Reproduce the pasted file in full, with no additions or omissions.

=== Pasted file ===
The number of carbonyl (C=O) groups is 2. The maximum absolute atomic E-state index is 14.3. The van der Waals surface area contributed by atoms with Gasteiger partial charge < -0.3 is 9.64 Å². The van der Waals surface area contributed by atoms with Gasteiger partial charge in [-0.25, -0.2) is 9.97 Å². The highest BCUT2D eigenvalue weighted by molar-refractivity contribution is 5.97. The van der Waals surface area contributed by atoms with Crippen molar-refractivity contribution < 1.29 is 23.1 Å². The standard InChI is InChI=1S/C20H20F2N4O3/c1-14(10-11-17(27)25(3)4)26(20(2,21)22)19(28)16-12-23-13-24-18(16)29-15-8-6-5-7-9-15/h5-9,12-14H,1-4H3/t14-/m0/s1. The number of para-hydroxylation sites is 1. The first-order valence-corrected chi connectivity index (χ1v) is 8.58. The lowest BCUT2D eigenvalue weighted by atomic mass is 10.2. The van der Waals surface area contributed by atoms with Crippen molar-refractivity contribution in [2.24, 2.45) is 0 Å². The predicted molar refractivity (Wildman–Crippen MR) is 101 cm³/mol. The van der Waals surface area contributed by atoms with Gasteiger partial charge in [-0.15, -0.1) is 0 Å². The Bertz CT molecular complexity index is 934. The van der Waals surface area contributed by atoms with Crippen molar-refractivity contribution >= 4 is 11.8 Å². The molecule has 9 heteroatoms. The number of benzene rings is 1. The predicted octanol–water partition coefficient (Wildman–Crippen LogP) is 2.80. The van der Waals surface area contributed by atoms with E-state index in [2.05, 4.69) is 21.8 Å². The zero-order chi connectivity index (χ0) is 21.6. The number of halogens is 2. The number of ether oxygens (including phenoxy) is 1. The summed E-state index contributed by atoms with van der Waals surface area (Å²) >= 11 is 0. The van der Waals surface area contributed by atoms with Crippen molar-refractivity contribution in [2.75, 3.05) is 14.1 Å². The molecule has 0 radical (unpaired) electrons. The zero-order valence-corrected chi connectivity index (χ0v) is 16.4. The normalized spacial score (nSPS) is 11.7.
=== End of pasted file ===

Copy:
The number of carbonyl (C=O) groups is 2. The maximum absolute atomic E-state index is 14.3. The van der Waals surface area contributed by atoms with Gasteiger partial charge < -0.3 is 9.64 Å². The van der Waals surface area contributed by atoms with Gasteiger partial charge in [-0.25, -0.2) is 9.97 Å². The highest BCUT2D eigenvalue weighted by molar-refractivity contribution is 5.97. The van der Waals surface area contributed by atoms with Crippen molar-refractivity contribution < 1.29 is 23.1 Å². The standard InChI is InChI=1S/C20H20F2N4O3/c1-14(10-11-17(27)25(3)4)26(20(2,21)22)19(28)16-12-23-13-24-18(16)29-15-8-6-5-7-9-15/h5-9,12-14H,1-4H3/t14-/m0/s1. The number of para-hydroxylation sites is 1. The first-order valence-corrected chi connectivity index (χ1v) is 8.58. The lowest BCUT2D eigenvalue weighted by atomic mass is 10.2. The van der Waals surface area contributed by atoms with Crippen molar-refractivity contribution in [2.24, 2.45) is 0 Å². The predicted molar refractivity (Wildman–Crippen MR) is 101 cm³/mol. The van der Waals surface area contributed by atoms with Gasteiger partial charge in [-0.15, -0.1) is 0 Å². The Bertz CT molecular complexity index is 934. The van der Waals surface area contributed by atoms with Crippen molar-refractivity contribution >= 4 is 11.8 Å². The molecule has 9 heteroatoms. The number of benzene rings is 1. The predicted octanol–water partition coefficient (Wildman–Crippen LogP) is 2.80. The van der Waals surface area contributed by atoms with E-state index in [2.05, 4.69) is 21.8 Å². The zero-order chi connectivity index (χ0) is 21.6. The number of halogens is 2. The number of ether oxygens (including phenoxy) is 1. The summed E-state index contributed by atoms with van der Waals surface area (Å²) >= 11 is 0. The van der Waals surface area contributed by atoms with Crippen molar-refractivity contribution in [2.75, 3.05) is 14.1 Å². The molecule has 0 radical (unpaired) electrons. The zero-order valence-corrected chi connectivity index (χ0v) is 16.4. The normalized spacial score (nSPS) is 11.7.